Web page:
This is the time of year when bloggers and reporters (some of whom, in the interest of full disclosure, are planning to take some time off for the holidays) produce a series of Year in Review stories. We asked our staff and our K20 Task Force members to share their thoughts on the biggest education news story of 2012. We also asked them for the most over-hyped education story of the year.
The answer, perhaps surprisingly, was the same. Online learning in higher education, and the way it has been covered by the news media, is both the most significant story of the year . . . and also the one that has been trivialized by shallow reporting.
As K20 Task Force member Tom Dawson noted, “2012 will be remembered as the year that the traditional academy got over its phobia of online education.”
Ben Wildavsky, also a member of our K20 Task Force, highlighted “the sheer number of students who signed up: some two million have enrolled this year, a figure that astounds me no matter how often I hear it. And it’s hard to keep up with the seemingly daily announcements of new high-profile university participants and partnerships.”
In our recent panel discussion, K20 Task Force Member Jeff Selingo added emphasis to the importance of the story. “The only way [for colleges and universities] to gain efficiency and reduce costs is through course redesign.”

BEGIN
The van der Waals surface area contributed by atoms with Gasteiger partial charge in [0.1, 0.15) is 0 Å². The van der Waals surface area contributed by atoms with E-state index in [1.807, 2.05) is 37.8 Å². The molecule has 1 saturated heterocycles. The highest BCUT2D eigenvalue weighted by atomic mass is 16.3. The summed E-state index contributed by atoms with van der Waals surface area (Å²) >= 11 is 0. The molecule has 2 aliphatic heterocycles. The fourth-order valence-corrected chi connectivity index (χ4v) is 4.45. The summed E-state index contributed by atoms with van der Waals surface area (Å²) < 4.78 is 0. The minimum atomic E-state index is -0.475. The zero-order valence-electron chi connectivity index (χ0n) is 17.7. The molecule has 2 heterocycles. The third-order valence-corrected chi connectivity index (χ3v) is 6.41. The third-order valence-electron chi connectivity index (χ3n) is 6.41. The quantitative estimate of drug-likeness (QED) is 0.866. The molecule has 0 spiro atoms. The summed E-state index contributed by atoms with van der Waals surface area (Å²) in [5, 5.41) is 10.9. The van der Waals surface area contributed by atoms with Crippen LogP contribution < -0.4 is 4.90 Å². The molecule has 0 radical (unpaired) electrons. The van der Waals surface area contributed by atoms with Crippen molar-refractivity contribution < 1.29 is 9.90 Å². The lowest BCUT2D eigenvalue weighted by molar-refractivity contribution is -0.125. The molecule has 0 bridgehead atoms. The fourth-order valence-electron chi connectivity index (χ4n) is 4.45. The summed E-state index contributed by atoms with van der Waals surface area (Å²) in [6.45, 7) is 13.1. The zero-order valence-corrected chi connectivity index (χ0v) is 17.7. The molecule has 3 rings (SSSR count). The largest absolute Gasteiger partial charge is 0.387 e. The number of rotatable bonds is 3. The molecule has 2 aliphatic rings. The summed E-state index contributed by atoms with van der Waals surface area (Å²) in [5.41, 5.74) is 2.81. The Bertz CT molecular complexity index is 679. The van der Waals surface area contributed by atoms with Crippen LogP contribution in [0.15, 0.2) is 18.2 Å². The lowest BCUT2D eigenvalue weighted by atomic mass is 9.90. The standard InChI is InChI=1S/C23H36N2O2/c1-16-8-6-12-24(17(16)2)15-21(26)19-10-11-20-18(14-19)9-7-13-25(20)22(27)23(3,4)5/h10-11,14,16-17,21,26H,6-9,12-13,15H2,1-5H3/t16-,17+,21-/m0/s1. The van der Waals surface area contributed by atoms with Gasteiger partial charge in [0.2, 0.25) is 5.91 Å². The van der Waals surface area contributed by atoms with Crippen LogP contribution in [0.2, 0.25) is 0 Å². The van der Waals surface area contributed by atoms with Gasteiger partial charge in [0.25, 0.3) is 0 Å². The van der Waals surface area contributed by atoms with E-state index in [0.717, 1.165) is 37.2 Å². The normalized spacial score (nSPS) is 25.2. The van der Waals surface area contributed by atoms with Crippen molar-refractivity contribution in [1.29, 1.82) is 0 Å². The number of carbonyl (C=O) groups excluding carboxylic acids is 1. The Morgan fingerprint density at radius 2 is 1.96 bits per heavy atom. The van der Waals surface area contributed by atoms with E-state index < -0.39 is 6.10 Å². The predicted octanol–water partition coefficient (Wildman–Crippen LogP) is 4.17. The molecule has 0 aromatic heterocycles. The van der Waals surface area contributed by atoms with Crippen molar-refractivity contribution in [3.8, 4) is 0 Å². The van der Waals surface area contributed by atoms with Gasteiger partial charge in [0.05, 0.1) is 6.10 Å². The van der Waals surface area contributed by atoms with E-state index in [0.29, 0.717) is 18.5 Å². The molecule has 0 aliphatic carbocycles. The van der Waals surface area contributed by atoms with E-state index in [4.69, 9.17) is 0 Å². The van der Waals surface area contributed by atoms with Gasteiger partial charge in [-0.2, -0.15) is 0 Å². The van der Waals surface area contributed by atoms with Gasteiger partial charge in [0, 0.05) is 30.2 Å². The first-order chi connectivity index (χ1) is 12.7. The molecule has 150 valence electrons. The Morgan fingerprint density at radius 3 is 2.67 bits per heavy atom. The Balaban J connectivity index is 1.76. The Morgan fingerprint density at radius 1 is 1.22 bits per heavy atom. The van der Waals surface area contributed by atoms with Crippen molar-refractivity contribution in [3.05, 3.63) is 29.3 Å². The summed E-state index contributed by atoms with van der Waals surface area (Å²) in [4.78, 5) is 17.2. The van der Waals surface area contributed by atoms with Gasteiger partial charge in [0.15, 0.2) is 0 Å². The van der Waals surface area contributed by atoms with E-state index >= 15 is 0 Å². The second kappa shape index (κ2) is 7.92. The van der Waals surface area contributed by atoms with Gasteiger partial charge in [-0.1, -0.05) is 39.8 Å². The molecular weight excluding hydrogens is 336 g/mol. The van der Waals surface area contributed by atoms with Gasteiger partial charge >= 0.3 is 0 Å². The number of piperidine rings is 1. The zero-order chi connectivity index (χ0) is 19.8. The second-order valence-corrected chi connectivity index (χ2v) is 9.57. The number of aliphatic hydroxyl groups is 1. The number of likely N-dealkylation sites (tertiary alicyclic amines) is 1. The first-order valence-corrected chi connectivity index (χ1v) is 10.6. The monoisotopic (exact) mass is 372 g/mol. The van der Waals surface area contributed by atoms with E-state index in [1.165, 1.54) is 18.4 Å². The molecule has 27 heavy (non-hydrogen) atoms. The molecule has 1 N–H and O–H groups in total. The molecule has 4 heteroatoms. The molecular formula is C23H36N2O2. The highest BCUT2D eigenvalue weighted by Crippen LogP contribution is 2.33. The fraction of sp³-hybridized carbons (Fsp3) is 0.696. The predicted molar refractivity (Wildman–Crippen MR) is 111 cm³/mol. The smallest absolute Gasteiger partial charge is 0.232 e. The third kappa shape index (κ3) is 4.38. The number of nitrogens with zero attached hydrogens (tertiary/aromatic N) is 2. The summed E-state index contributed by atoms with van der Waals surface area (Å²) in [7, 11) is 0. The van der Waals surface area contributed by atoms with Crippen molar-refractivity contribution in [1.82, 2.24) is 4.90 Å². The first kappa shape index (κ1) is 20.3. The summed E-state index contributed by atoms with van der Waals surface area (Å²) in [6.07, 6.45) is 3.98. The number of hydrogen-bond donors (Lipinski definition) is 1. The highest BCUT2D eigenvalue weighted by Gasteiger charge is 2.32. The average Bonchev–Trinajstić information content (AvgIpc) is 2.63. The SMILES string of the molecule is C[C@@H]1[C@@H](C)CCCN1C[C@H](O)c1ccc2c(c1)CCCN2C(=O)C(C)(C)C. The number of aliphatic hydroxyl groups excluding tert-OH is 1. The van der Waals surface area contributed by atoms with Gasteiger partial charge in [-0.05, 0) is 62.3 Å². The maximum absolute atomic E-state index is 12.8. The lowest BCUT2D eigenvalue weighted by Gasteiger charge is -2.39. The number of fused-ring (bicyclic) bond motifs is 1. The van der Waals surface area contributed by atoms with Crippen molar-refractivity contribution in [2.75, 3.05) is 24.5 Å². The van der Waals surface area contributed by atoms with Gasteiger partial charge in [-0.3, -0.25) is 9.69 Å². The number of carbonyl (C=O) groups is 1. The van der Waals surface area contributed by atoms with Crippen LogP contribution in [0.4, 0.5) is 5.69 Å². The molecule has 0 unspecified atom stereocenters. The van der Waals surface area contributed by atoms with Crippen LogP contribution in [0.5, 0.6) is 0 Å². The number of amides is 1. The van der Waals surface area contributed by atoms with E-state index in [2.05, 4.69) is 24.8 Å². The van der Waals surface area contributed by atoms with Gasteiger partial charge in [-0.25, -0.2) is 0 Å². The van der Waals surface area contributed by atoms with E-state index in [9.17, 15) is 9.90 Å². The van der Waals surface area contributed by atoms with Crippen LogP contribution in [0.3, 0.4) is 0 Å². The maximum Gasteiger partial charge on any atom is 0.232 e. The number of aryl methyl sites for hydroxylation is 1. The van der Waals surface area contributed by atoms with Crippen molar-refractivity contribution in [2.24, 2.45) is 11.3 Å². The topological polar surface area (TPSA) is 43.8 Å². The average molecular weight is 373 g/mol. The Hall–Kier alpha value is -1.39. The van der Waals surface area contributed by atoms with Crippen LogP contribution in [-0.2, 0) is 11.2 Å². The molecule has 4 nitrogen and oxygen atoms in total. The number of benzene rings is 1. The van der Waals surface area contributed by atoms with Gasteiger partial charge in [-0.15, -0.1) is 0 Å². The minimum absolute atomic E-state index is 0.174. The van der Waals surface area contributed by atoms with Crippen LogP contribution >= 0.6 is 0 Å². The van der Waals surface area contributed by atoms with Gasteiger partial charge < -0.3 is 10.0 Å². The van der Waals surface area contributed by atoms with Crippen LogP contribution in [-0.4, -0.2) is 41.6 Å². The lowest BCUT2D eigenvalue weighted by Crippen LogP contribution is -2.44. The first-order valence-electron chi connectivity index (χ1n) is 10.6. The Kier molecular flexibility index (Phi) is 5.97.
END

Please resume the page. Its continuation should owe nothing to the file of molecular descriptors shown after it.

Clearly, the growing acceptance of online education in some form is a major development. But by focusing only on MOOCs, Mandy Zatynski points out, reporters are missing the more significant story:
MOOCs serve a slim minority—a population with the energy and time to take free, non-credit-bearing courses. But the majority of today’s postsecondary students are balancing jobs and families, while trying to earn a degree to get ahead; this leaves little leeway to access courses that, in the end, don’t count for anything. The better story is—and will be—partnerships like the one announced last month in Massachusetts, where two community colleges will incorporate an Introduction to Computer Science MOOC from MIT into an on-campus, credit-bearing course.
So in the end, our experts say that while MOOCs have captured the media attention, it’s the other, less-glamorous stories–things like accreditation and remediation–that will really make the difference. As Dawson predicts, “Online higher education 10 years from now (or even two), may have leapt past MOOCs and could look very different from what we conceive of today.”